ARLINGTON -- For Anibal Sanchez, it was just one of those nights.
Despite entering the game with seven straight quality starts, the right-hander gave up six runs, five earned, on nine hits over only 2 2/3 innings in the Tigers' 7-2 loss to the Rangers at the Ballpark in Arlington on Saturday night. It marked the third-shortest start of his career and his shortest outing since Aug. 10, 2011.
"I didn't have good command. That was the problem," Sanchez said. "My fastball was up. My changeup didn't move too much. My breaking ball, I threw it for strikes, but it wasn't in the right locations. It was just a bad outing. That's part of the game."
Two days after the Rangers scored eight runs off Tigers ace Justin Verlander, who also lasted just 2 2/3 innings, Sanchez was roughed up. Elvis Andrus led off the first inning with a single to left, the first of his career-high five hits, and scored on a passed ball. In his next at-bat, Andrus fouled off several full-count offerings from Sanchez before tripling off right fielder Torii Hunter's glove on the 11th pitch of the at-bat, highlighting a three-run rally in the second inning.
"It's something called L-I-G-H-T-S," Hunter said of Andrus' three-bagger. "You can't do anything about that. I just fought it the best way I could and I just put my glove where I saw it last and it didn't work out. You can't catch something you can't see."
Hunter drove in Avisail Garcia with an RBI double in the third inning and scored on a single by Prince Fielder to cut the Rangers' lead in half at 4-2. But Mitch Moreland led off the bottom half of the frame with a 415-foot home run to left. Andrus continued the scoring barrage with an RBI single later in the inning. He was the last batter Sanchez faced.
"Knocking him out early was huge," Andrus said. "You cannot give those guys opportunities. In the first game and in this one, we really stepped up and took them out."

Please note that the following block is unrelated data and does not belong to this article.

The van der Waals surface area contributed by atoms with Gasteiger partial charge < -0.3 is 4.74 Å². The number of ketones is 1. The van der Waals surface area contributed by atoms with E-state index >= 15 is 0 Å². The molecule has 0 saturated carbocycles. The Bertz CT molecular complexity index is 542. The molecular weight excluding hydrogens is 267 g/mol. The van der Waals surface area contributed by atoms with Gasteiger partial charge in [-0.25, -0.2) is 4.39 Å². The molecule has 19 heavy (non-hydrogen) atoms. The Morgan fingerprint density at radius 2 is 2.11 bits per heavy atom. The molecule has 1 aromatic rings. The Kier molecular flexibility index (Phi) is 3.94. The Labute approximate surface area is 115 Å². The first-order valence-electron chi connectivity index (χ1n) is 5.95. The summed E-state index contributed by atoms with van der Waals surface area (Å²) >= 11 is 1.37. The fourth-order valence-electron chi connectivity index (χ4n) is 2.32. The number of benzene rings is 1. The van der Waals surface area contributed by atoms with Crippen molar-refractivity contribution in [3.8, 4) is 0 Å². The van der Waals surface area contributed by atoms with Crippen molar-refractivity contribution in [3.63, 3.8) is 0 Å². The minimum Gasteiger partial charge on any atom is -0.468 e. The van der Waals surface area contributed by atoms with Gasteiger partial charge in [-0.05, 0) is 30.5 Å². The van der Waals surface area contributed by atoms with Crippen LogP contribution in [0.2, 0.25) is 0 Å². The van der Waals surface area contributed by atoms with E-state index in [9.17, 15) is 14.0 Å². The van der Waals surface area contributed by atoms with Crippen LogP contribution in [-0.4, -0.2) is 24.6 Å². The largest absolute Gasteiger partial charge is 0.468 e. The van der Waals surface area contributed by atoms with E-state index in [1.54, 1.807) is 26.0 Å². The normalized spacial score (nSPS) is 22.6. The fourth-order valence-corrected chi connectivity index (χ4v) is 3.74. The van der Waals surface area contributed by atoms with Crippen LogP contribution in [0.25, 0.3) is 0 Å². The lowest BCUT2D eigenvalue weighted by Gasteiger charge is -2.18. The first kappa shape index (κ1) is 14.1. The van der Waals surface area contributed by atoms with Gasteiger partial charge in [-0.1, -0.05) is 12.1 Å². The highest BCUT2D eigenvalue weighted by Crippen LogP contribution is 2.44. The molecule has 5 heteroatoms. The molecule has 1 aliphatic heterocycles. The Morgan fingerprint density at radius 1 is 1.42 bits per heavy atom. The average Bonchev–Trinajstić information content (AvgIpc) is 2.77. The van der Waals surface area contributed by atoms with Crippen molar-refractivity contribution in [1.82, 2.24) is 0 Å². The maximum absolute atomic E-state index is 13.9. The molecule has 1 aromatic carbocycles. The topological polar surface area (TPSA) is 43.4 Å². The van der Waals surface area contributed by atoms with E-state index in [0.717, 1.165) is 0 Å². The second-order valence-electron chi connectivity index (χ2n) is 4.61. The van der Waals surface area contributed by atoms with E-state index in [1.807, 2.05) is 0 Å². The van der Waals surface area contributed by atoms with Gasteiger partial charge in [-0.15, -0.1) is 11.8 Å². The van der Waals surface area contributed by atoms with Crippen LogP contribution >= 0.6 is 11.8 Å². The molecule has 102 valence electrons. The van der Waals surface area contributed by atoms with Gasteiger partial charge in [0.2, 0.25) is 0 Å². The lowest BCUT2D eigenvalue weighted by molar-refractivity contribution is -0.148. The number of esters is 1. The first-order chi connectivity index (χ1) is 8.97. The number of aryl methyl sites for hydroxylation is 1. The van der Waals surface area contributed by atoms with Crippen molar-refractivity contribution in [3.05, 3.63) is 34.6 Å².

Rangers rookie right-hander Justin Grimm held the Tigers to two runs on seven hits over 6 2/3 innings. Only one Tigers baserunner advanced past first base after they scored twice in that third inning.
"[Grimm's] 89-90 [mph] was kind of sneaky and he hit his spots, in on the big guys, hit the outside corner," Hunter said. "He had a two-seamer, a cutter, a curveball and a changeup. He didn't make too many mistakes."
The Tigers got away with having to use their bullpen early in Friday's 2-1 win, when four relievers combined to throw 3 1/3 scoreless innings following Rick Porcello's strong start. But Sanchez's ineffective outing was too much to overcome. The Rangers scored early and often, adding to their lead with an RBI double from Lance Berkman in the sixth.
"They've got some champions over there," Hunter said. "They've been to the World Series, won the ALCS. They know how to win and how to battle back. They got to two of our best pitchers, Sanchez and Verlander. We've just got to keep battling, keep bobbing and weaving. This is baseball, baby. This is the way the game goes. You've got to be strong to play this game."
Drew Smyly, who threw 12 pitches Friday, gave up one run on two hits in 3 1/3 innings after replacing Sanchez with two outs in the third. Phil Coke tossed two scoreless frames, striking out two and walking one. In the first three games of this four-game series against the Rangers, Tigers starters have combined to allow 14 earned runs in just 11 innings, posting a collective 11.45 ERA.
"The bullpen saved us again," Tigers manager Jim Leyland said. "We've ran into a little funk where we get into our bullpen a little bit earlier and our pitch count gets up too early. It causes you to go to your bullpen because you have to, not because you want to."
The Tigers, who entered Saturday tied with the Indians for the division lead, have lost three of their last four games and seven of their last 11. With the Indians' walk-off win over the Mariners on Saturday, the Tigers now trail them by one game in the AL Central. They'll look to split the series with the Rangers on Sunday night.
"That's what we want to do, finish with a split," Hunter said. "If we can finish with a split, I think we'll be happy. We'll wish we could've done more, but we'll be happy with that."
Christian Corona is a contributor to MLB.com. This story was not subject to the approval of Major League Baseball or its clubs.